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Dhaka Tribune

20 county stars questioned over BPL fixing

Update : 31 May 2013, 06:25 PM

More than 20 county cricketers and two English umpires are being interviewed by anti-corruption detectives as part of the International Cricket Council’s biggest match-fixing investigation. Chris Watts, the head of the ECB’s own anti-corruption unit, is helping the ICC in a joint initiative acting on tip-offs about corruption in the BPL. “The ACU have been in touch with us and I told them about a couple of things I suspected,” said one county player who played in the BPL but wanted to remain anonymous. “The ACU were out in force at the BPL and the access to dressing rooms got stricter and stricter as it went on. They did all they can but there were stories of bookies contacting players.” The anti-corruption team were present throughout the BPL in February and early suspicions fell on two matches involving eventual winners Dhaka Gladiators with unusual betting patterns surrounding a run-out in a match against Chittagong Kings and slow scoring in another match against Barisal Burners. The Telegraph understands that the ICC investigation has now widened to include other matches and the inquiry is at a “late stage”. An ICC spokesman confirmed it was investigating the BPL but declined to comment on the likely outcome. “As the investigations are ongoing and to ensure the process is not jeopardised, we cannot share any further details at this stage,” he said. The ICC set up its anti-corruption unit a decade ago in the wake of the Hansie Cronje affair. But it has managed only two successful convictions. Marlon Samuels was banned for two years for contact with bookies and Kenyan Maurice Odumbe for dealing with illegal bookmakers. Other high profile cases have embarrassed the ACU. The Pakistan spot-fixing case came to light through a newspaper investigation and the Essex scandal involving Danish Kaneria and Mervyn Westfield was the result of whistleblowing by their then team-mate Tony Palladino. This investigation, however, is different. Detectives have been speaking to players all over the world about a sophisticated spot-fixing ring that may involve team officials as well as players. Concerns about the lack of a clear anti-corruption policy led to the Professional Cricketers’ Association warning players not to play in the BPL when it was launched last year. Angus Porter, the PCA chief executive, declined to comment on the latest developments in the BPL. During the first BPL last year a Pakistani bookmaker was found attending a match and questioned by anti-corruption officers. The bookmaker was alleged to have the bank account details and email addresses of two Pakistan international players, Rana Naved and Nasir Jamshed, both of whom denied involvement with him. The latest investigation again raises concerns about the vulnerability of Twenty 20 cricket and coincides with a high profile police investigation in India centring on the IPL. In 2011 Lord Condon, the founder of the ICC’s anti-corruption unit, specifically warned of the dangers posed by T20. “Probably the greatest trigger point [in the rise of corruption] was the explosion of T20,” he said. “The ‘anything goes’ party atmosphere allowed some really bad people back into the game. Some of the notorious fixers from early years started to re-emerge in India, Pakistan, South Africa, Australia and the UK. “It almost legitimised the bad guys being back around cricket again, and fixers were even seen in promoters’ boxes and at matches. What had been pretty tight and regulated suddenly became a free-for-all.” The Bangladesh Cricket Board does not have the finances to fund its own inquiry, prompting the ICC to investigate this case. Anyone found guilty risks a lifetime ban from the game.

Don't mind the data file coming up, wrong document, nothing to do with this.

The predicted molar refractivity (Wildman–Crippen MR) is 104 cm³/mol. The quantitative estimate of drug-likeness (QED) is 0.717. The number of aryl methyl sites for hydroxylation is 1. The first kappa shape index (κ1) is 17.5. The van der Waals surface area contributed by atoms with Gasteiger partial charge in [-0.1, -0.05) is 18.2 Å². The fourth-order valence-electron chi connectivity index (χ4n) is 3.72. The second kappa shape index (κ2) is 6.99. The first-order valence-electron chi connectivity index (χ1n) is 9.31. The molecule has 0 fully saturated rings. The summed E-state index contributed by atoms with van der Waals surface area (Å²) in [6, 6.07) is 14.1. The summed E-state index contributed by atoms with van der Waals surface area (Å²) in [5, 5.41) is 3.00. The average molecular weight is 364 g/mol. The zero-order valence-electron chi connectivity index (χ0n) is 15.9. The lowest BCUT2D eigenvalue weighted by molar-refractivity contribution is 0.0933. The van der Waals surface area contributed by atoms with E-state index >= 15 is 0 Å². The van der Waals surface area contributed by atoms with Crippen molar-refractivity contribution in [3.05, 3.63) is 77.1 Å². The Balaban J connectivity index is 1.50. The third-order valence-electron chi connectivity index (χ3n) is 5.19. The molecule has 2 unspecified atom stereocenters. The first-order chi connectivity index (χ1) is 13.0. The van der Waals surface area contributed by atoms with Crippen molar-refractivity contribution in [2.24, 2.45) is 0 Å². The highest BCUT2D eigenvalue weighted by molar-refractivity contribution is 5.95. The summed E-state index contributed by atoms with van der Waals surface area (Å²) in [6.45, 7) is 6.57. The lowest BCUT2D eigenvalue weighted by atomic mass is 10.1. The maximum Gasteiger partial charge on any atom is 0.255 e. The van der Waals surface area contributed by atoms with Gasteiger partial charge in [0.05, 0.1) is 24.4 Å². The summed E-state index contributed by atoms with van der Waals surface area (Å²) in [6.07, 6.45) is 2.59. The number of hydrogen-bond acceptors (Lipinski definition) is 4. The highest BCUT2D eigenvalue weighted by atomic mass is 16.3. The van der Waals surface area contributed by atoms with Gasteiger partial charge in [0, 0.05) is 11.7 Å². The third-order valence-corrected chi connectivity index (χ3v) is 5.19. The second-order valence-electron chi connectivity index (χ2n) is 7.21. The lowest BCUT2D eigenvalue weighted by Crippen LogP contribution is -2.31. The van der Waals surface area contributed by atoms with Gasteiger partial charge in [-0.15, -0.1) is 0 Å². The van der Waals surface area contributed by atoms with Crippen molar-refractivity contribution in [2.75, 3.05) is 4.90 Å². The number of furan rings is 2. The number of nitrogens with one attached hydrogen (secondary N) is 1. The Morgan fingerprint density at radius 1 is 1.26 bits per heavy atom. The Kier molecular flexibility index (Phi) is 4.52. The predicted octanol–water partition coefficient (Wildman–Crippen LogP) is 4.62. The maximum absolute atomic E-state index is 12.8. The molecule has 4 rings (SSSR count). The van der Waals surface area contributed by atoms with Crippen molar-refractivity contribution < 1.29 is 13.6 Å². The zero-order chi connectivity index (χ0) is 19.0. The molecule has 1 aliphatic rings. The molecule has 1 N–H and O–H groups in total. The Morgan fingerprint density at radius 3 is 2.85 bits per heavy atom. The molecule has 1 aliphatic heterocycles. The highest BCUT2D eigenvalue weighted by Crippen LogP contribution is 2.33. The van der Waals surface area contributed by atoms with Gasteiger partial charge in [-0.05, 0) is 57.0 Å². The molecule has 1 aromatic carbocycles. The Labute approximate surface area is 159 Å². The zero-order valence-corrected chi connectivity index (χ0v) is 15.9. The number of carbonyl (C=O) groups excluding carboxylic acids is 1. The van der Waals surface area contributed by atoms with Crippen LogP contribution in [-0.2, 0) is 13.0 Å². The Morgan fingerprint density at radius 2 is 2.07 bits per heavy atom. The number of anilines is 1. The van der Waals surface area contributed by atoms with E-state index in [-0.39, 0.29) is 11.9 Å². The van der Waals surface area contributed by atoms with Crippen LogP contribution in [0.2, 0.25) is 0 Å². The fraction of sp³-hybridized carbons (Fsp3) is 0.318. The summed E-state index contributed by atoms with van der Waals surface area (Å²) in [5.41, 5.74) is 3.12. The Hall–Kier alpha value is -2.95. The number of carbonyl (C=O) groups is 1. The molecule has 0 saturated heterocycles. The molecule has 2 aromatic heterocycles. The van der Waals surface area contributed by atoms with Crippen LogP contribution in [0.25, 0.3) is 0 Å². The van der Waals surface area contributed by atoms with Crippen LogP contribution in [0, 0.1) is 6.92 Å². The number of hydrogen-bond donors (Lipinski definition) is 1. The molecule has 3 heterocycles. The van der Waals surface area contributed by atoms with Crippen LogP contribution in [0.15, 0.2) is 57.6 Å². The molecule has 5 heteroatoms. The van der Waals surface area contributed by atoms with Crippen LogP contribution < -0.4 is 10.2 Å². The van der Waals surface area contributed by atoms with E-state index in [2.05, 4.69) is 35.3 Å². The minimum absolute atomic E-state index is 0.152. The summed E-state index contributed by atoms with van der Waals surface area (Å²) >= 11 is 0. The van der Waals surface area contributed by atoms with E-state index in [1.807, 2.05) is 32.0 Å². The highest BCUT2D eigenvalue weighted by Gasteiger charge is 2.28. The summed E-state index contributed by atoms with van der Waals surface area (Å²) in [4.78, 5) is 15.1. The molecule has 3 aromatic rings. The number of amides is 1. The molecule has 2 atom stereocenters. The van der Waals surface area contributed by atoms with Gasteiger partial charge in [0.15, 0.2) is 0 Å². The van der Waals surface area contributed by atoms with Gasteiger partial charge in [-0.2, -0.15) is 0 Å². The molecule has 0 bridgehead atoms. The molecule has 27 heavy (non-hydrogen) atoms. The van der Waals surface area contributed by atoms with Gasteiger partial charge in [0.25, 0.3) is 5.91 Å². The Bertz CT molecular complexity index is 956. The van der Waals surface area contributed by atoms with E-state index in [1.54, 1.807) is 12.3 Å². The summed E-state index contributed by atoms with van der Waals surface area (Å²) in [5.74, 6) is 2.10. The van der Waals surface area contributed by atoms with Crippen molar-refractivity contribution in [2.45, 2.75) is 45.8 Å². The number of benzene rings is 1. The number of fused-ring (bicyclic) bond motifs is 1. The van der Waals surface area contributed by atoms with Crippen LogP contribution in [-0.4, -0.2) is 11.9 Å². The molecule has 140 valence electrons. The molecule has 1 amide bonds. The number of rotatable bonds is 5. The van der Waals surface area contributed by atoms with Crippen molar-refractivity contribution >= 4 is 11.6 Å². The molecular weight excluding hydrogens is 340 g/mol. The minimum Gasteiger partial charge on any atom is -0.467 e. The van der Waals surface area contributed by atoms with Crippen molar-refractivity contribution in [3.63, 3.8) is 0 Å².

The players

Dhaka Gladiators: Josh Cobb (Leicestershire), Owais Shah (Essex), Darren Stevens (Kent), Chris Liddle (Sussex), Luke Wright (Sussex), Alfonso Thomas (Somerset).

Khulna Royal Bengals: Riki Wessels (Nottinghamshire)

Barisal Burners: Phil Mustard (Durham), Kabir Ali (Lancs), Joe Denly (Middlesex), Azhar Mahmood (Surrey).

Sylhet Royals: Paul Stirling (Midd’x), Shivnarine Chanderpaul (Derbyshire).

Chittagong Kings: Jason Roy (Surrey), Ravi Bopara, Ryan ten Doeschate, Shaun Tait (all Essex).

Duronto Rajshahi: Moeen Ali (Worcs), Sean Ervine (Hampshire), Simon Katich (Lancashire).

Rangpur Riders: Niall O’Brien (Leicestershire), Dimitri Mascarenhas (Hampshire).

Latest Developments

The ICC is speaking to players involved in the Bangladesh Premier League earlier this year which featured an array of cricketers from around the world including a number of county professionals.

Ravi Bopara, Owais Shah, Kabir Ali, Phil Mustard and Dimitri Mascarenhas are among the players who have been or will be interviewed by the England and Wales Cricket Board’s anti-corruption unit, which is working in conjunction with the ICC.

Two English umpires, Jeremy Lloyds and Richard Illingworth, who officiated in the BPL, have also been interviewed by the ECB’s anti-corruption unit.

It is understood that none of the English players or umpires are accused of involvement in match fixing but they have been interviewed as part of the intelligence-gathering process.

The Daily Telegraph has also been told that Ian Pont, the former Essex fast bowler who was head coach of the Dhaka Gladiators, has cooperated with the ICC investigation and has been cleared of involvement in match fixing.

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